The controversial practice of crushing a woman’s breasts between two metal plates to scan for tumors is now under fire from a host of doctors wielding studies that mammography, the technical term for such a practice, does more harm than good in scanning for cancerous breast tumors.
The study, published in the Cochrane Database of Systematic Reviews, said mammography causes more harm than good because women tend to be misdiagnosed and mistreated – or overtreated – for terminal breast cancer. Therefore, the study concluded that mammography is an “outdated” tool of breast cancer diagnosis and should belong to the history books of failed medical treatments for women.
The study included a review of 8 scientific trials evaluating this outdated mammography procedure to see if it was either safe or effective. Overall, the researchers looked at data on more than 600,000 women aging between 39 and 74 years old who went through the procedure as part of a routine examination. The study’s researchers found many of the women were misdiagnosed; others were subsequently mistreated with chemotherapy resulting in their rapid death.
The study’s authors concluded that mammography was neither safe nor effective for women. The authors also said: “If we assume that screening reduces breast cancer mortality by 15% and that overdiagnosis and overtreatment is at 30%, it means that for every 2000 women invited for screening throughout 10 years, one will avoid dying of breast cancer and 10 healthy women who would not have been diagnosed if not for the screening, will be treated unnecessarily.”
More studies prove mammography does more harm than good
After the previous review study was published, another review was published a year after in The New England Journal of Medicine (NEJM). A team of top medical experts that included a pharmacologist, an oncologic surgeon, a clinical epidemiologist, a medical ethicist, a nurse scientist, a health economist, and a lawyer together concluded that the medical industry’s claims about the benefits of mammography are completely rubbish!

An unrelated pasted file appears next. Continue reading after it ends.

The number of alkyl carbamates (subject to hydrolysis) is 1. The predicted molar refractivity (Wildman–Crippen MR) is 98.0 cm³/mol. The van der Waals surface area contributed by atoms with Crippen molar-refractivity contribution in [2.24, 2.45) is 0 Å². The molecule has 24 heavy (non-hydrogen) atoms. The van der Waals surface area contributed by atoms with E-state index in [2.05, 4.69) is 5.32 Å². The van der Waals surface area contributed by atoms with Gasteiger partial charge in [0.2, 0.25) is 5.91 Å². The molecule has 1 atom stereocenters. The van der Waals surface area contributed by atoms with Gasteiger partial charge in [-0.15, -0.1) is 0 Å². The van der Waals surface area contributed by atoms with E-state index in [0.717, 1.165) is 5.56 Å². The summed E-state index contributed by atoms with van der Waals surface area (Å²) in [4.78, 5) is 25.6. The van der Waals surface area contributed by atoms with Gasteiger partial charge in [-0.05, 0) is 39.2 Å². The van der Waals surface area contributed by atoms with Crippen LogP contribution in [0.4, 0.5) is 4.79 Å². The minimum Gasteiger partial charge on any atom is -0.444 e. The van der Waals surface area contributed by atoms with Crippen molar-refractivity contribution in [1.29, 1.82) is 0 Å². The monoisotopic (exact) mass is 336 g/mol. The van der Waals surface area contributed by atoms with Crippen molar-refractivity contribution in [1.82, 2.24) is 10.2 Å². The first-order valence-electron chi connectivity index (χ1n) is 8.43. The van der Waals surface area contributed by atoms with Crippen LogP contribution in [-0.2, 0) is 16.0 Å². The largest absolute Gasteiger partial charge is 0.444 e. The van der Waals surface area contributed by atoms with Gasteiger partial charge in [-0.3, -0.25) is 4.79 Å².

This team found that for every 1,000 women screened for breast cancer in the U.S. over a 10-year annual screening period, starting from age 50, one breast cancer death would be prevented but a scary 490 to 670 women would register a false positive, while 70-100 women would undergo an unnecessary biopsy.
Moreover, between 3 and 14 of these women would be over-diagnosed for a non-malignant form of cancer that never would have been clinically obvious.
This study from Switzerland confirms the findings of another one out of Canada called the 2014 Canadian National Breast Screening Study.
The Canadian study also corroborated the Swiss study, saying that mammography screenings do not reduce mortality rates of breast cancer any better than a simple physical examination. It was declared unnecessary and sometimes, physically harmful to the woman. U.S. data covering a period of almost 40 years also showed that more women are over- or misdiagnosed with breast cancer using mammograms than successfully diagnosing breast cancer. With this poor track record, I do recommend that we should find not just a better and more accurate way of diagnosing breast cancer but also one less harmful and fewer side effects (like radiation) during the diagnosis.
How about you – do you have ideas on a better and harmless way of diagnosing breast cancer? Share
your ideas in the comment section below!
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